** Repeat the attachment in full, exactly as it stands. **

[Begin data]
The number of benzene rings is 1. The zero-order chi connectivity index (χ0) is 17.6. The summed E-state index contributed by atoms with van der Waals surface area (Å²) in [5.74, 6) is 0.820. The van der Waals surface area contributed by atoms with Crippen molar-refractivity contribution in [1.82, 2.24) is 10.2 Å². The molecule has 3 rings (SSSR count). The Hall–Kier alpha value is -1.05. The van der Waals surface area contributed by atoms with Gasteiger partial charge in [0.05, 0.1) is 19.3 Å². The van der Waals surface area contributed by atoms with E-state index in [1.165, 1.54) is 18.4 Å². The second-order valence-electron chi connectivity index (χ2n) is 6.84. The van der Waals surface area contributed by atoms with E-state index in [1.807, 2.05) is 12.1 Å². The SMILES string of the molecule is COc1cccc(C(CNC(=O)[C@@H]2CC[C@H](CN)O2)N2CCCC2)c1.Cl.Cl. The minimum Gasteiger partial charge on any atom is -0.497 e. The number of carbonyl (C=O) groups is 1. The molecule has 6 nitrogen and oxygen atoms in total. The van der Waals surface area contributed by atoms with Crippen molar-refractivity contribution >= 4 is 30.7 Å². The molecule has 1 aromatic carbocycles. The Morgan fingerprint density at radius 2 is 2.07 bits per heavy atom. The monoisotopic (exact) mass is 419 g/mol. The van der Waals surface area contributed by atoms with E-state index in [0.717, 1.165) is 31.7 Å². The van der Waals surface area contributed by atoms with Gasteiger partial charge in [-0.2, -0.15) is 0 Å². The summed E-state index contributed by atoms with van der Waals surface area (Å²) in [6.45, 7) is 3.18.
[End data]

The number of benzene rings is 1. The zero-order chi connectivity index (χ0) is 17.6. The summed E-state index contributed by atoms with van der Waals surface area (Å²) in [5.74, 6) is 0.820. The van der Waals surface area contributed by atoms with Crippen molar-refractivity contribution in [1.82, 2.24) is 10.2 Å². The molecule has 3 rings (SSSR count). The Hall–Kier alpha value is -1.05. The van der Waals surface area contributed by atoms with Gasteiger partial charge in [0.05, 0.1) is 19.3 Å². The van der Waals surface area contributed by atoms with E-state index in [1.165, 1.54) is 18.4 Å². The second-order valence-electron chi connectivity index (χ2n) is 6.84. The van der Waals surface area contributed by atoms with E-state index in [1.807, 2.05) is 12.1 Å². The SMILES string of the molecule is COc1cccc(C(CNC(=O)[C@@H]2CC[C@H](CN)O2)N2CCCC2)c1.Cl.Cl. The minimum Gasteiger partial charge on any atom is -0.497 e. The number of carbonyl (C=O) groups is 1. The molecule has 6 nitrogen and oxygen atoms in total. The van der Waals surface area contributed by atoms with Crippen molar-refractivity contribution >= 4 is 30.7 Å². The molecule has 1 aromatic carbocycles. The Morgan fingerprint density at radius 2 is 2.07 bits per heavy atom. The monoisotopic (exact) mass is 419 g/mol. The van der Waals surface area contributed by atoms with E-state index in [0.717, 1.165) is 31.7 Å². The van der Waals surface area contributed by atoms with Gasteiger partial charge in [-0.2, -0.15) is 0 Å². The summed E-state index contributed by atoms with van der Waals surface area (Å²) in [6.45, 7) is 3.18.